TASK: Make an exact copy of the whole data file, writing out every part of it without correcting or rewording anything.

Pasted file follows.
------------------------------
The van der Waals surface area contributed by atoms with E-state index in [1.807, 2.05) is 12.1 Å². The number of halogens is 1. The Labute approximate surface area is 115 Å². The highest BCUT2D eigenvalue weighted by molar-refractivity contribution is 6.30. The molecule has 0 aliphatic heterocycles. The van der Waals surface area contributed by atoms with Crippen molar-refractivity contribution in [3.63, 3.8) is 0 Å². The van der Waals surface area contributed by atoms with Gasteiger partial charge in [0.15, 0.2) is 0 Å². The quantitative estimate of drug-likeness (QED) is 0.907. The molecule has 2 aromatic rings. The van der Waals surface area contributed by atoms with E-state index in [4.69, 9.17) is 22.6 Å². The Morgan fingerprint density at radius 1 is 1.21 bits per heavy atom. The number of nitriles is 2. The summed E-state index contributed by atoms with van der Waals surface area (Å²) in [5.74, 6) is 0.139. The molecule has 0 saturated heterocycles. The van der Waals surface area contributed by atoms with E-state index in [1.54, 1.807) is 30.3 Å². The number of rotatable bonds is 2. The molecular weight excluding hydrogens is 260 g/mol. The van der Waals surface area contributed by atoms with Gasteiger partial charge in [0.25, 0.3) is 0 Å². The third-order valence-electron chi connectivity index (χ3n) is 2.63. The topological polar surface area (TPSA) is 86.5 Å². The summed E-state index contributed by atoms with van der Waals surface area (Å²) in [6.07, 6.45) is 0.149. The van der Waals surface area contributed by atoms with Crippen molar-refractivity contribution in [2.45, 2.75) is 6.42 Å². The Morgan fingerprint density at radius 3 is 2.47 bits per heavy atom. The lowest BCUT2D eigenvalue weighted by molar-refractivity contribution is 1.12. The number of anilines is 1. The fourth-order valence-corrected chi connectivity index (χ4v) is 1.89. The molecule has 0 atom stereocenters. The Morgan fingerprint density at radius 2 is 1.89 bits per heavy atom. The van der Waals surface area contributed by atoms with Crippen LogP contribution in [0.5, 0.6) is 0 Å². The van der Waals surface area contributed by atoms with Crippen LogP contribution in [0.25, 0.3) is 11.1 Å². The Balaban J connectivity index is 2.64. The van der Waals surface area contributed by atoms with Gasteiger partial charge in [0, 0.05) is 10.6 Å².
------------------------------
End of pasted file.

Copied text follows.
The van der Waals surface area contributed by atoms with E-state index in [1.807, 2.05) is 12.1 Å². The number of halogens is 1. The Labute approximate surface area is 115 Å². The highest BCUT2D eigenvalue weighted by molar-refractivity contribution is 6.30. The molecule has 0 aliphatic heterocycles. The van der Waals surface area contributed by atoms with Crippen molar-refractivity contribution in [3.63, 3.8) is 0 Å². The van der Waals surface area contributed by atoms with Gasteiger partial charge in [0.15, 0.2) is 0 Å². The quantitative estimate of drug-likeness (QED) is 0.907. The molecule has 2 aromatic rings. The van der Waals surface area contributed by atoms with E-state index in [4.69, 9.17) is 22.6 Å². The Morgan fingerprint density at radius 1 is 1.21 bits per heavy atom. The number of nitriles is 2. The summed E-state index contributed by atoms with van der Waals surface area (Å²) in [5.74, 6) is 0.139. The molecule has 0 saturated heterocycles. The van der Waals surface area contributed by atoms with E-state index in [1.54, 1.807) is 30.3 Å². The number of rotatable bonds is 2. The molecular weight excluding hydrogens is 260 g/mol. The van der Waals surface area contributed by atoms with Gasteiger partial charge in [0.25, 0.3) is 0 Å². The third-order valence-electron chi connectivity index (χ3n) is 2.63. The topological polar surface area (TPSA) is 86.5 Å². The summed E-state index contributed by atoms with van der Waals surface area (Å²) in [6.07, 6.45) is 0.149. The van der Waals surface area contributed by atoms with Crippen molar-refractivity contribution in [2.45, 2.75) is 6.42 Å². The Morgan fingerprint density at radius 3 is 2.47 bits per heavy atom. The lowest BCUT2D eigenvalue weighted by molar-refractivity contribution is 1.12. The number of anilines is 1. The fourth-order valence-corrected chi connectivity index (χ4v) is 1.89. The molecule has 0 atom stereocenters. The Morgan fingerprint density at radius 2 is 1.89 bits per heavy atom. The van der Waals surface area contributed by atoms with Crippen LogP contribution in [0.5, 0.6) is 0 Å². The van der Waals surface area contributed by atoms with Crippen LogP contribution in [0.25, 0.3) is 11.1 Å². The Balaban J connectivity index is 2.64. The van der Waals surface area contributed by atoms with Gasteiger partial charge in [0, 0.05) is 10.6 Å².